|Abstract||ETH Week is an innovative one-week course designed to foster critical thinking and creative learning. Students from all departments as well as professors and external experts will work together in interdisciplinary teams. They will develop interventions that could play a role in solving some of our most pressing global challenges. In 2018, ETH Week will focus on the topic of energy.|
|Objective||- Domain specific knowledge: Students have immersed knowledge about a certain complex, societal topic which will be selected every year. They understand the complex system context of the current topic, by comprehending its scientific, technical, political, social, ecological and economic perspectives.|
- Analytical skills: The ETH Week participants are able to structure complex problems systematically using selected methods. They are able to acquire further knowledge and to critically analyse the knowledge in interdisciplinary groups and with experts and the help of team tutors.
- Design skills: The students are able to use their knowledge and skills to develop concrete approaches for problem solving and decision making to a selected problem statement, critically reflect these approaches, assess their feasibility, to transfer them into a concrete form (physical model, prototypes, strategy paper, etc.) and to present this work in a creative way (role-plays, videos, exhibitions, etc.).
- Self-competence: The students are able to plan their work effectively, efficiently and autonomously. By considering approaches from different disciplines they are able to make a judgment and form a personal opinion. In exchange with non-academic partners from business, politics, administration, nongovernmental organisations and media they are able to communicate appropriately, present their results professionally and creatively and convince a critical audience.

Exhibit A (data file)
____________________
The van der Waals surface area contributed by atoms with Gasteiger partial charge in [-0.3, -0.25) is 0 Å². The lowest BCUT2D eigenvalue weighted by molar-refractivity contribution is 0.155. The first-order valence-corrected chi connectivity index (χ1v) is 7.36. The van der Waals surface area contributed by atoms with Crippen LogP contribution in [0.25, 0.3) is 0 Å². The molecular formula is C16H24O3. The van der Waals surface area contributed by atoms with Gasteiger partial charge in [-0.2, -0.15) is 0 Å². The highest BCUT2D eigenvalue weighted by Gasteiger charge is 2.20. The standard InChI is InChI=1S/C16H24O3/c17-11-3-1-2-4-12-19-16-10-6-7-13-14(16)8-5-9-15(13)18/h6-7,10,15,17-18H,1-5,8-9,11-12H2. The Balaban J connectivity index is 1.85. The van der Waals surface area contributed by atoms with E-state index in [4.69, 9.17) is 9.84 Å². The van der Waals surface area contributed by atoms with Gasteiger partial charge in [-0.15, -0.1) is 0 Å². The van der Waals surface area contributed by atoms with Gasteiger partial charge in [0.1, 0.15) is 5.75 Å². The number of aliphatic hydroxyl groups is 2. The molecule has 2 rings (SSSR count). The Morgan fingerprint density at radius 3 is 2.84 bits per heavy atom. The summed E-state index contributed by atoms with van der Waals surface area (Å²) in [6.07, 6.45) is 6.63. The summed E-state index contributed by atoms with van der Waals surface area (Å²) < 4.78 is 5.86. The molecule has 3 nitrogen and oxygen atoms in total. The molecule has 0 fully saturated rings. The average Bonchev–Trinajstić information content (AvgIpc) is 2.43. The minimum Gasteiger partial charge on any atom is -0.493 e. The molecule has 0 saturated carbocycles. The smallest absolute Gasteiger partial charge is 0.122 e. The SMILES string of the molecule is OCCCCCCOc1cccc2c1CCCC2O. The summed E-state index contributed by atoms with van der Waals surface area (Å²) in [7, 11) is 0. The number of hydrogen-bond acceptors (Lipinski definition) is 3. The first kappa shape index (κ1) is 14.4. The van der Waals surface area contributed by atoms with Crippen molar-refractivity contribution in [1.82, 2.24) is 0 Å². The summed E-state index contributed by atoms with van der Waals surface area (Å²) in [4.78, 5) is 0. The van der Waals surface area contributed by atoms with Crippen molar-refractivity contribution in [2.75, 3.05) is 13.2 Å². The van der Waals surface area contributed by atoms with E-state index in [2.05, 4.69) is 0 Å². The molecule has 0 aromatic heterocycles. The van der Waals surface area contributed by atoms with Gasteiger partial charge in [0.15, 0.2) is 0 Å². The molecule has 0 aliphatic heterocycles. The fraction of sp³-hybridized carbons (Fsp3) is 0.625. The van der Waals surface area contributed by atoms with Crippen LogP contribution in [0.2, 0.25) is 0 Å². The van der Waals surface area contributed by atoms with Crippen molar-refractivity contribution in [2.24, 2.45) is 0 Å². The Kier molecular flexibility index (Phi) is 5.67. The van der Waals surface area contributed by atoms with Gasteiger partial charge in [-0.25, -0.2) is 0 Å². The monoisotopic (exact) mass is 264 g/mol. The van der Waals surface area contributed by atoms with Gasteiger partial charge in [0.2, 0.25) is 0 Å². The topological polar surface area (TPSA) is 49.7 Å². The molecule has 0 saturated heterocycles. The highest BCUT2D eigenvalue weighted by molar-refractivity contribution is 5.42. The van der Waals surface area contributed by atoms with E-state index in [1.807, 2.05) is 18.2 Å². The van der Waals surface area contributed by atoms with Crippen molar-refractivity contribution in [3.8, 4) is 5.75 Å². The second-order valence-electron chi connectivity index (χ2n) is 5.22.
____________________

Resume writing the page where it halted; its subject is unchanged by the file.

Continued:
- Social competence: The students are able to work in multidisciplinary teams, i.e. they can reflect critically their own discipline, debate with students from other disciplines and experts in a critical-constructive and respectful way and can relate their own positions to different intellectual approaches. They can assess how far they are able to actively make a contribution to society by using their personal and professional talents and skills and as "Change Agents".
|Content||The week is mainly about problem solving and design thinking applied to the complex world of energy. During ETH Week students will have the opportunity to work in small interdisciplinary groups, allowing them to critically analyse both their own approaches and those of other disciplines, and to integrate these into their work. |
While deepening their knowledge about energy production, distribution and storage, students will be introduced to various methods and tools for generating creative ideas and understand how different people are affected by each part of the system. In addition to lectures and literature, students will acquire knowledge via excursions into the real world, empirical observations, and conversations with researchers and experts.
A key attribute of the ETH Week is that students are expected to find their own problem, rather than just solve the problem that has been handed to them.
Therefore, the first three days of the week will concentrate on identifying a problem the individual teams will work on, while the last two days are focused on generating solutions and communicating the team's ideas.
|Prerequisites / Notice||No prerequisites. Program is open to Bachelor and Masters from all ETH Departments. All students must apply through a competitive application process at www.ethz.ch/ethweek. Participation is subject to successful selection through this competitive process.|